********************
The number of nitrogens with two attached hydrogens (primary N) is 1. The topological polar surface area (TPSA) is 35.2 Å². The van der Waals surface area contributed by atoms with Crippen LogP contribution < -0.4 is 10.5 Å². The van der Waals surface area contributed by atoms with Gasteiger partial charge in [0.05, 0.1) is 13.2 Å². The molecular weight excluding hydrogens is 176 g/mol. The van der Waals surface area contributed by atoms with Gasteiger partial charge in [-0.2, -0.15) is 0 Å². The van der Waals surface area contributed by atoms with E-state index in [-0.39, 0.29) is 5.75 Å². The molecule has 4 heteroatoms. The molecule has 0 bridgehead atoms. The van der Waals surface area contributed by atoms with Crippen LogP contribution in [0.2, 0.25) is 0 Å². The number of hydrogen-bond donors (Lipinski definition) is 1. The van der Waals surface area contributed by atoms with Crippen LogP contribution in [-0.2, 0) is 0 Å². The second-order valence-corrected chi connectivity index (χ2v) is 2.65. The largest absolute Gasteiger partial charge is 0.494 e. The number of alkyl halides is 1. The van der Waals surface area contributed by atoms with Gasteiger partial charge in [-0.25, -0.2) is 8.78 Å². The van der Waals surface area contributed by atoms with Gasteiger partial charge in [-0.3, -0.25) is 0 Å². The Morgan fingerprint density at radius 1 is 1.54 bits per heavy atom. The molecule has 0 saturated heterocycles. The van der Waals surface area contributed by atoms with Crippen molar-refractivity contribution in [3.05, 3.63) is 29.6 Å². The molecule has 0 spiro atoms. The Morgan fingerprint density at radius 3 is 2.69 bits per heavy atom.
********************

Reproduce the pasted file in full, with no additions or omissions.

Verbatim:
The number of nitrogens with two attached hydrogens (primary N) is 1. The topological polar surface area (TPSA) is 35.2 Å². The van der Waals surface area contributed by atoms with Crippen LogP contribution < -0.4 is 10.5 Å². The van der Waals surface area contributed by atoms with Gasteiger partial charge in [0.05, 0.1) is 13.2 Å². The molecular weight excluding hydrogens is 176 g/mol. The van der Waals surface area contributed by atoms with Gasteiger partial charge in [-0.2, -0.15) is 0 Å². The van der Waals surface area contributed by atoms with E-state index in [-0.39, 0.29) is 5.75 Å². The molecule has 4 heteroatoms. The molecule has 0 bridgehead atoms. The van der Waals surface area contributed by atoms with Crippen LogP contribution in [0.2, 0.25) is 0 Å². The number of hydrogen-bond donors (Lipinski definition) is 1. The van der Waals surface area contributed by atoms with Crippen LogP contribution in [-0.2, 0) is 0 Å². The second-order valence-corrected chi connectivity index (χ2v) is 2.65. The largest absolute Gasteiger partial charge is 0.494 e. The number of alkyl halides is 1. The van der Waals surface area contributed by atoms with Gasteiger partial charge in [-0.25, -0.2) is 8.78 Å². The van der Waals surface area contributed by atoms with Gasteiger partial charge in [-0.3, -0.25) is 0 Å². The Morgan fingerprint density at radius 1 is 1.54 bits per heavy atom. The molecule has 0 saturated heterocycles. The van der Waals surface area contributed by atoms with Crippen molar-refractivity contribution in [3.05, 3.63) is 29.6 Å². The molecule has 0 spiro atoms. The Morgan fingerprint density at radius 3 is 2.69 bits per heavy atom.